It will be recalled that the Universal Declaration of Human Rights was formally rejected by all members of the Organization of the Islamic Conference (now Organization of Islamic Cooperation—OIC) with the Cairo Declaration of 1990. The Cairo Declaration affirms shariah as the sole source of law on human rights (Articles 24 and 25) for all Muslim countries. Libya is a signatory to that document, as are all 56 Muslim countries in the world (plus the Palestinians).

The so-called hudud punishments—amputations, flogging, stoning, even crucifixion—applied to apostates from Islam, adulterers, homosexuals, murderers (of Muslims), thieves, and those who commit “mischief in the land” are part of criminal law under shariah. Already, there are calls in Libya for strict implementation of these laws as well as the civil and family laws. The argument for hudud penalties derives from the meaning of the word itself in Arabic: limits. That is, the limits of behavior permitted under Islam by command of Allah. The term also refers to the “right of pure punishment” reserved to Allah and which no human may alter, ameliorate, or deny. 

How far will Libya’s new legal code go? How strictly will the jihadi rebels now in control of the country enforce Islamic law? Much remains to be seen, of course, but it is pretty clear by now that the trends do not look good for anything children of the Enlightenment would remotely recognize as equal, liberal, moderate, pluralist, or tolerant. By their own public statements, Libya’s civilian and military leadership are in alignment on the agenda to enforce shariah.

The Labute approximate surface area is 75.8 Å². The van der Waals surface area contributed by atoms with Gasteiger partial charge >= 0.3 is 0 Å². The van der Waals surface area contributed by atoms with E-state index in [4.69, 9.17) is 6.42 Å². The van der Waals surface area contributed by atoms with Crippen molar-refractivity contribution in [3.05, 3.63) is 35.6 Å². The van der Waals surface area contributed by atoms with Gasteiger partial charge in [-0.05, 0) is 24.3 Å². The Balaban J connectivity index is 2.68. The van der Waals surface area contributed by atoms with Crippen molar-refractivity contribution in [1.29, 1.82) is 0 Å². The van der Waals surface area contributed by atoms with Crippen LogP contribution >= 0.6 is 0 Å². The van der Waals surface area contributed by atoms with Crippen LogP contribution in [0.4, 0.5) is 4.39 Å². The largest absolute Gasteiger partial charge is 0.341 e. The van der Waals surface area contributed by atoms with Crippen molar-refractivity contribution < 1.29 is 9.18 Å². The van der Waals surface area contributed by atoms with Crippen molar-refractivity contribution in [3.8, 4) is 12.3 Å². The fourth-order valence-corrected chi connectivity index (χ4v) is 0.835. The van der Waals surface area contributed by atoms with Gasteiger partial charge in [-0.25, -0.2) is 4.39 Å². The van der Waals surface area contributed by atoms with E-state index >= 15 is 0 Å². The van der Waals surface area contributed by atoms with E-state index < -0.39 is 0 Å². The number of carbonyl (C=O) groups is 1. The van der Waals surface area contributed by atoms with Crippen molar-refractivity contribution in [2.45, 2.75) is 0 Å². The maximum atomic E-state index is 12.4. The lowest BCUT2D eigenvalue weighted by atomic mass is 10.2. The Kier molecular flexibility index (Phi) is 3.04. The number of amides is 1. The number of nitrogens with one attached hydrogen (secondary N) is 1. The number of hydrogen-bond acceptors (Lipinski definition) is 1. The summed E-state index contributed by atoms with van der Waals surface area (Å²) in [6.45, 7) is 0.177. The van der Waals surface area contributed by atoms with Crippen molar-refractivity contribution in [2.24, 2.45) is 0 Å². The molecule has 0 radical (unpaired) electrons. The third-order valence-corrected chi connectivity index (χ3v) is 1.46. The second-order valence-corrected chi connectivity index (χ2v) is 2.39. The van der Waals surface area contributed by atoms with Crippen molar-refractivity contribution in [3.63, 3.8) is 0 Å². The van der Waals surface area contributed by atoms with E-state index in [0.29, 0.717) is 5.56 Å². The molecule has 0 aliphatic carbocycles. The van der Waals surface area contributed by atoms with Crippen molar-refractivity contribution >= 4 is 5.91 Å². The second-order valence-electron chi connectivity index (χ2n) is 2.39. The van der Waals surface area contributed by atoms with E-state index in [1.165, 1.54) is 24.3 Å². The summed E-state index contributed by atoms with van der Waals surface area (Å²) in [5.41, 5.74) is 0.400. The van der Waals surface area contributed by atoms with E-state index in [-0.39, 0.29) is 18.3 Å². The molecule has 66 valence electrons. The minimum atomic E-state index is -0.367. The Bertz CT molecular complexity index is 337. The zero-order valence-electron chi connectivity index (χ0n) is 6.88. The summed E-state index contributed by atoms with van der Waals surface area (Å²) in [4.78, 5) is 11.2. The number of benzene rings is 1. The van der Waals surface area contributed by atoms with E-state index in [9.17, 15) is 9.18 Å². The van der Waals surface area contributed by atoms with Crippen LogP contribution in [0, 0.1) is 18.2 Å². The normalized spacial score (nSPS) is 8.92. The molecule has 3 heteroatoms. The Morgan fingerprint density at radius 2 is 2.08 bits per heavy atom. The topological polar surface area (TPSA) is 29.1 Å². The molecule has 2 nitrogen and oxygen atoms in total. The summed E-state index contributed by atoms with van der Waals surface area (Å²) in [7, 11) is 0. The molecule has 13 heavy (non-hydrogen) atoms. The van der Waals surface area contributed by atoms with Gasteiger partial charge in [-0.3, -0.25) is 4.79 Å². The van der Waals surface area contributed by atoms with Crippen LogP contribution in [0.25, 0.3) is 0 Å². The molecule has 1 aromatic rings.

Sheikh Ali Salabi

Additionally, the country’s most prominent Islamic scholar, Sheikh Ali Salabi, a Muslim Brotherhood figure who is a close associate of Yousuf al-Qaradawi, himself considered the spiritual leader of the Ikhwan (Muslim Brotherhood), is also known as a strong supporter of Abdul-Jalil, Belhaj, and the jihadist fighters.  His role in the new Libya is not yet clear, but like al-Qaradawi and the Ayatollah Khomeini before them, he speaks in the veiled language of taqiyya (deceit, dissimulation) about the role of  democracy, Islam, and shariah in the future of his country. That should be enough to worry us all. 

Clare M. Lopez, a senior fellow at the Clarion Fund, is a strategic policy and intelligence expert with a focus on Middle East, national defense, and counterterrorism issues.